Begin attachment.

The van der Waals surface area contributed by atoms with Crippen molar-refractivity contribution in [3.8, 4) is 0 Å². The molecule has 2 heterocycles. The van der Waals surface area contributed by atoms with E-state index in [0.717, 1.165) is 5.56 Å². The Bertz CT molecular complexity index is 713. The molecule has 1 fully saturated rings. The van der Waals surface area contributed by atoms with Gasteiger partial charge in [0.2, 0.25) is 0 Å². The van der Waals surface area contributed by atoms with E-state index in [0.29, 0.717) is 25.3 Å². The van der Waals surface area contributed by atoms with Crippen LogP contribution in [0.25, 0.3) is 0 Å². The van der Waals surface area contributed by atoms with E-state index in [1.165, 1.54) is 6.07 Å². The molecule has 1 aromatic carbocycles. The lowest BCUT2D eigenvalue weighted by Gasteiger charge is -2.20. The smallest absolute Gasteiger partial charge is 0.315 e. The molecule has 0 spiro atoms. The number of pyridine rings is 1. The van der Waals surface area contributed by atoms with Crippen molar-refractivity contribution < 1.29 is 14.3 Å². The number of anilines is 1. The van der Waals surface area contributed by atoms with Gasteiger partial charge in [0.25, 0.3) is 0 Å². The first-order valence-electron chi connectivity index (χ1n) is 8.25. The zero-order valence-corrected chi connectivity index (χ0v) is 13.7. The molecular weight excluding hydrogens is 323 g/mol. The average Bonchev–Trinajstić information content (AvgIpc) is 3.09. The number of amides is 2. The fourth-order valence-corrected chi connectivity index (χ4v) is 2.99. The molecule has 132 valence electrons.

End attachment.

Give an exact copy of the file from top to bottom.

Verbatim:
The van der Waals surface area contributed by atoms with Crippen molar-refractivity contribution in [3.8, 4) is 0 Å². The molecule has 2 heterocycles. The van der Waals surface area contributed by atoms with E-state index in [0.717, 1.165) is 5.56 Å². The Bertz CT molecular complexity index is 713. The molecule has 1 fully saturated rings. The van der Waals surface area contributed by atoms with Gasteiger partial charge in [0.2, 0.25) is 0 Å². The van der Waals surface area contributed by atoms with E-state index in [0.29, 0.717) is 25.3 Å². The van der Waals surface area contributed by atoms with Crippen LogP contribution in [0.25, 0.3) is 0 Å². The van der Waals surface area contributed by atoms with E-state index in [1.165, 1.54) is 6.07 Å². The molecule has 1 aromatic carbocycles. The lowest BCUT2D eigenvalue weighted by Gasteiger charge is -2.20. The smallest absolute Gasteiger partial charge is 0.315 e. The molecule has 0 spiro atoms. The number of pyridine rings is 1. The van der Waals surface area contributed by atoms with Crippen molar-refractivity contribution < 1.29 is 14.3 Å². The number of anilines is 1. The van der Waals surface area contributed by atoms with Gasteiger partial charge in [0.25, 0.3) is 0 Å². The first-order valence-electron chi connectivity index (χ1n) is 8.25. The zero-order valence-corrected chi connectivity index (χ0v) is 13.7. The molecular weight excluding hydrogens is 323 g/mol. The average Bonchev–Trinajstić information content (AvgIpc) is 3.09. The number of amides is 2. The fourth-order valence-corrected chi connectivity index (χ4v) is 2.99. The molecule has 132 valence electrons.